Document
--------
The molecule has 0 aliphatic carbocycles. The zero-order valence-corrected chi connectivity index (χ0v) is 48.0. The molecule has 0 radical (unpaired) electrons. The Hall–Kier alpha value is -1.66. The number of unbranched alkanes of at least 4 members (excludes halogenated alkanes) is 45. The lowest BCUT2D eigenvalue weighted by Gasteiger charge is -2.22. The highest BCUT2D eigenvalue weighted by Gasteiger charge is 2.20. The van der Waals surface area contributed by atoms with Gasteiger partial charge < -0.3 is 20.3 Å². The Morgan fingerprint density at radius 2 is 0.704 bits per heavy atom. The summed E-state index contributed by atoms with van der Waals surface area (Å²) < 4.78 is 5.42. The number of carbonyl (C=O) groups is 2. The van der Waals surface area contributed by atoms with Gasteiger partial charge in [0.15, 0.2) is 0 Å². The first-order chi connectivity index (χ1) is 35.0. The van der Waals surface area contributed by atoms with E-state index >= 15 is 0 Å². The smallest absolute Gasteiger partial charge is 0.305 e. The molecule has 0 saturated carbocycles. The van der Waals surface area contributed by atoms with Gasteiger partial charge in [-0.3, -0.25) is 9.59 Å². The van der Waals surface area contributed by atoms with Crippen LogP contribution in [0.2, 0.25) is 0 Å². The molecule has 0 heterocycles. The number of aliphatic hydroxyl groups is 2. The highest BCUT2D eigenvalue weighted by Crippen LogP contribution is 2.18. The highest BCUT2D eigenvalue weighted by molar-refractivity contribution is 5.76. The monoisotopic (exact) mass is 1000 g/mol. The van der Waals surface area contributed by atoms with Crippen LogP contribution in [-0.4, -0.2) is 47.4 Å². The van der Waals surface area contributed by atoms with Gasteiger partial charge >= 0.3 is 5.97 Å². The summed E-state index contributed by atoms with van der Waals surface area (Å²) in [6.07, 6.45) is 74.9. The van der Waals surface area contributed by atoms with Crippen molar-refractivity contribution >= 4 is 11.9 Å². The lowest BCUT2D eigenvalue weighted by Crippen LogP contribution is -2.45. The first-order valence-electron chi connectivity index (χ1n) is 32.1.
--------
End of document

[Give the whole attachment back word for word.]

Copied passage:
The molecule has 0 aliphatic carbocycles. The zero-order valence-corrected chi connectivity index (χ0v) is 48.0. The molecule has 0 radical (unpaired) electrons. The Hall–Kier alpha value is -1.66. The number of unbranched alkanes of at least 4 members (excludes halogenated alkanes) is 45. The lowest BCUT2D eigenvalue weighted by Gasteiger charge is -2.22. The highest BCUT2D eigenvalue weighted by Gasteiger charge is 2.20. The van der Waals surface area contributed by atoms with Gasteiger partial charge < -0.3 is 20.3 Å². The Morgan fingerprint density at radius 2 is 0.704 bits per heavy atom. The summed E-state index contributed by atoms with van der Waals surface area (Å²) < 4.78 is 5.42. The number of carbonyl (C=O) groups is 2. The van der Waals surface area contributed by atoms with Gasteiger partial charge in [0.15, 0.2) is 0 Å². The first-order chi connectivity index (χ1) is 35.0. The van der Waals surface area contributed by atoms with E-state index >= 15 is 0 Å². The smallest absolute Gasteiger partial charge is 0.305 e. The molecule has 0 saturated carbocycles. The van der Waals surface area contributed by atoms with Gasteiger partial charge in [-0.3, -0.25) is 9.59 Å². The van der Waals surface area contributed by atoms with Crippen LogP contribution in [0.2, 0.25) is 0 Å². The molecule has 0 heterocycles. The number of aliphatic hydroxyl groups is 2. The highest BCUT2D eigenvalue weighted by Crippen LogP contribution is 2.18. The highest BCUT2D eigenvalue weighted by molar-refractivity contribution is 5.76. The monoisotopic (exact) mass is 1000 g/mol. The van der Waals surface area contributed by atoms with Crippen LogP contribution in [-0.4, -0.2) is 47.4 Å². The van der Waals surface area contributed by atoms with Gasteiger partial charge >= 0.3 is 5.97 Å². The summed E-state index contributed by atoms with van der Waals surface area (Å²) in [6.07, 6.45) is 74.9. The van der Waals surface area contributed by atoms with Crippen molar-refractivity contribution >= 4 is 11.9 Å². The lowest BCUT2D eigenvalue weighted by Crippen LogP contribution is -2.45. The first-order valence-electron chi connectivity index (χ1n) is 32.1.